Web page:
I underwent 57 procedures:  MRI’s, Cat scans, lumbar punctures, x-rays, ECT (shock treatments), blood draws, a brain biopsy, PET scan, plasmapheresis which is a process where they separate your blood cells from your plasma and put your blood cells back into your body with saline or albumin – kind of like cleaning your blood.  I was also seen by physical therapy, occupational therapy, and speech pathology.  And don’t forget the medications they had me on.  And I am not one to use medications if I don’t have to so my system was very sensitive to anything they gave me. 

The longer I was in the hospital the more I felt as though someone was out to get me.  I never felt 100% safe.  I can remember one of the times they took me for an MRI.  I can recall having a cage placed over my head and I was not able to move.  This literally freaked me out!  In my mind, I was screaming at the top of my lungs to “GET THIS THING OFF OF ME!!!”.  But if you review my records all it says is that the patient was agitated, and they were unable to do the MRI that day.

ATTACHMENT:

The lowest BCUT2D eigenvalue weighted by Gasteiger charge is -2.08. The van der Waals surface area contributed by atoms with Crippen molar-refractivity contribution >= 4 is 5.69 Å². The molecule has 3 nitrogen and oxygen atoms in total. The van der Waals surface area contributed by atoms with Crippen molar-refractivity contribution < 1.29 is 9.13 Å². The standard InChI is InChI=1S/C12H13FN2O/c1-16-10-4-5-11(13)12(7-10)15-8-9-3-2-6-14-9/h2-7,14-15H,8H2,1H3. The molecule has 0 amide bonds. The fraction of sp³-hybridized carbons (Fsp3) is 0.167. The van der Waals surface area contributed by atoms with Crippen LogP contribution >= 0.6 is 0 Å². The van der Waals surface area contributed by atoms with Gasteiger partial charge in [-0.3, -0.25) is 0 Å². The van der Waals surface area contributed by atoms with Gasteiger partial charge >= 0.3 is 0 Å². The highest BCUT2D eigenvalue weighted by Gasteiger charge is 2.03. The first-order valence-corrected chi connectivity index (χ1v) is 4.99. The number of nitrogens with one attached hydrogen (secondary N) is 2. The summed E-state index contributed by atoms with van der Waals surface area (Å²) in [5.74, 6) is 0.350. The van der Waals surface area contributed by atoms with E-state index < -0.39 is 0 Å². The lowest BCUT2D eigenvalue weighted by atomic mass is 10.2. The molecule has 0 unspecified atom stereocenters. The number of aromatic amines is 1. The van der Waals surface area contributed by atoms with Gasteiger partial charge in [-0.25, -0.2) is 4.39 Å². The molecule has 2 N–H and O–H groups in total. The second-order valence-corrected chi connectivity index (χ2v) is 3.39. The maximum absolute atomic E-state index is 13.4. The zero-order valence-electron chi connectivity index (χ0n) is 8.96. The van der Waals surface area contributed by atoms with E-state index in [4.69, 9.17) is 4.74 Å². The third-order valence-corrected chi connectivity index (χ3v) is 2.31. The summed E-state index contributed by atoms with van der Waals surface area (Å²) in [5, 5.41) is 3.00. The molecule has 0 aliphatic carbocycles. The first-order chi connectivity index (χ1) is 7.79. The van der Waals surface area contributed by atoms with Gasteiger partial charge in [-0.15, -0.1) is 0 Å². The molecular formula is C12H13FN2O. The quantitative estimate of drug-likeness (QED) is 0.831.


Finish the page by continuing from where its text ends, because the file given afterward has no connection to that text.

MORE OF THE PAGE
Another day I remember having a lumbar puncture test done.  I can remember being wheel through the halls deep in the hospital to get to the place where the test would be done.  I remember the person doing the test was genuinely nice to me and was great about explaining what was going to happen.  At one point he asked me if I was doing okay and that we were almost done.  I remember feeling such pain but saying, at least in my head, I can hold on.  Let’s get this done.  Now whether I actually spoke those words out loud I couldn’t tell you.